It's in our hands - should it be in yours?
Review Curse those Icelanders and their volcanoes. I wasn’t surprised when Apple delayed the iPad's UK launch, as friends in the US had told me that the initial shipments in their local Apple Stores had sold out very quickly.
iPad: touchy-feely like only Apple can make 'em
Unfortunately, my cunning plan to get one shipped over from New York was derailed by the Icelandic apocalypse and I had to endure a fortnight of frustrated techno-lust before I was able to get my hands on one.
But now I have, and sitting before me is the 16GB Wi-Fi only model.
The basic technical details of the iPad’s design are now thoroughly well-known, including its 9.7in touch-sensitive screen, ARM-based A4 processor, and Apple’s extended hissy-fit with Adobe over Flash support. What the tech specs don’t convey is the experience of using the iPad.
If only the Wi-Fi only iPad (left) both had the 3G model's wireless window
But just take a look at the ad on Apple’s web site. You’ll notice that the video doesn’t show the faces of any of the people using the iPad. All you see are fingers and legs – fingers flicking across the touch-sensitive screen, while the legs are kicked up on the sofa. The iPad, in short, is all about comfort.
The device certainly has the touchy-feely quality often associated with Apple products. It’s a little heavier than I’d expected it to, but it feels comfortable in the hands and is just the right size to hold or balance on your lap like an ordinary notepad.
Just the right size
Unfortunately, the initial set-up process was marred by two glitches that have been widely reported since the iPad’s US launch. The first – an incorrect error message reporting that the iPad isn’t charging when connected to a USB hub – is relatively minor.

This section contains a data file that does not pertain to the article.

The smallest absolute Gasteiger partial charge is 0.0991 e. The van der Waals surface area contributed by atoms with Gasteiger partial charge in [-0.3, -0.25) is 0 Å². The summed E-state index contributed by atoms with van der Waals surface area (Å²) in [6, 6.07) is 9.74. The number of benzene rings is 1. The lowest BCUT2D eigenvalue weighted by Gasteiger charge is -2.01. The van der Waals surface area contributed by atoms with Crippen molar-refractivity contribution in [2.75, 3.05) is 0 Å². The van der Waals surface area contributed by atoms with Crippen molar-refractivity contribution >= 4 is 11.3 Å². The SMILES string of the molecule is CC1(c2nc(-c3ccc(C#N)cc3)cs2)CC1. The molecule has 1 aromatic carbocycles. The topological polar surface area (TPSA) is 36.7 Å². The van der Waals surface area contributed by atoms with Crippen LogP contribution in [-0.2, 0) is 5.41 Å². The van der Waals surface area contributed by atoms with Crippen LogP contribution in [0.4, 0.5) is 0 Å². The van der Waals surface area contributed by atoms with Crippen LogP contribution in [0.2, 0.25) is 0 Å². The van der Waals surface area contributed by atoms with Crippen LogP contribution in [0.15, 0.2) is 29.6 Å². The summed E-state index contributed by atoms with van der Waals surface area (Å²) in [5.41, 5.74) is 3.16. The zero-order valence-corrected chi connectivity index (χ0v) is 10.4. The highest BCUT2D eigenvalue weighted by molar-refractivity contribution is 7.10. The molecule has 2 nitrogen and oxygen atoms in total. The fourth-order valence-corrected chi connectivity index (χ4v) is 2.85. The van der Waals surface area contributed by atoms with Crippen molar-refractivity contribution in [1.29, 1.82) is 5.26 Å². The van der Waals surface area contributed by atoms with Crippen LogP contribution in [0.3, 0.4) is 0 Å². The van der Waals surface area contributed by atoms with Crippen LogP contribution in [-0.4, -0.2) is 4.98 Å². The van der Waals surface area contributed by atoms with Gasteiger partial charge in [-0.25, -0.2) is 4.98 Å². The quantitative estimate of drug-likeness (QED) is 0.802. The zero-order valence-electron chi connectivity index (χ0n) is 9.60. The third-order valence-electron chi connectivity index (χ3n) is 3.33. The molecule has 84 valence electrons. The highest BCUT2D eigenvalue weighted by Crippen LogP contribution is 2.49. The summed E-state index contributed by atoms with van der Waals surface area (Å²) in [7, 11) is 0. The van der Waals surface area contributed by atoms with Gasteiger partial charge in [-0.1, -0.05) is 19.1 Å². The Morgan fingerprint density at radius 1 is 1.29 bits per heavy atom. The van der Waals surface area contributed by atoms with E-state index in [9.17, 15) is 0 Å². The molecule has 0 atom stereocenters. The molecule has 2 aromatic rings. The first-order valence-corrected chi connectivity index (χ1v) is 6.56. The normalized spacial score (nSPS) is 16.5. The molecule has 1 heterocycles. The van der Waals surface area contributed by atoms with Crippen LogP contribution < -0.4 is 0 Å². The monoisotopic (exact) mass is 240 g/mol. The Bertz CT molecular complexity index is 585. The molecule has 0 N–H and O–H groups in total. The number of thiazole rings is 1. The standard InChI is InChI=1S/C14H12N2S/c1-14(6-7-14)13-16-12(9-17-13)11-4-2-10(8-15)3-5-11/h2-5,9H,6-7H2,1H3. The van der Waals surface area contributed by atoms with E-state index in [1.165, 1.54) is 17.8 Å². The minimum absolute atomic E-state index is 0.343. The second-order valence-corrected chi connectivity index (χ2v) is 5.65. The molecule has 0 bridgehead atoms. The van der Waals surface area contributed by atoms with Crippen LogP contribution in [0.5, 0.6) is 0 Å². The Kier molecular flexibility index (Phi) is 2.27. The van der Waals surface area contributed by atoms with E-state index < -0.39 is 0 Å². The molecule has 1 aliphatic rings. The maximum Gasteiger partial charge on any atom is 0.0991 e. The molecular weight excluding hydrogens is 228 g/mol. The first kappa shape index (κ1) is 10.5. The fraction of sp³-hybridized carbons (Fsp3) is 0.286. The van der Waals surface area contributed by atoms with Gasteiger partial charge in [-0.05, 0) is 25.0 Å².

The second problem is potentially a lot more serious. Many people have reported poor Wi-Fi reception on their iPads, and when I first unwrapped it on a Monday evening the iPad repeatedly dropped the connection to my home network in my bedroom – the furthest point from my wireless router – even though my laptop and iPod Touch had no difficulty connecting to the router from the same room.
Oddly, though, the Wi-Fi reception did improved noticeably over the next 48 hours, and by Wednesday morning I was sprawled on the bed happily browsing the web on the iPad. However, it does still have an annoying habit of sometimes dropping the connection after waking up from ‘sleep’ mode.
With the Wi-Fi connection working more smoothly, I soon began to really enjoy using the iPad. I’ve always found my iPod Touch too small for browsing the web or reading e-books, but the 9.7in screen of the iPad seems just about the right size.
Surfing is a joy
The image is bright and clear, and the panel provides virtually 180° viewing angle. It’s small enough to hold comfortably, yet still large enough to view and read complete web pages without needing to zoom in on the text at all.
The on-screen keyboard is more comfortable to use than it's iPhone equivalent too. I’m not sure I’d want to use it for proper word processing – that, presumably, is what Apple’s forthcoming keyboard dock accessory is designed for – but it’s fine for tapping out notes and emails. It’ll be interesting to try out the keyboard dock, along with the iPad version of Apple's office suite, iWorks, when they’re released in the UK.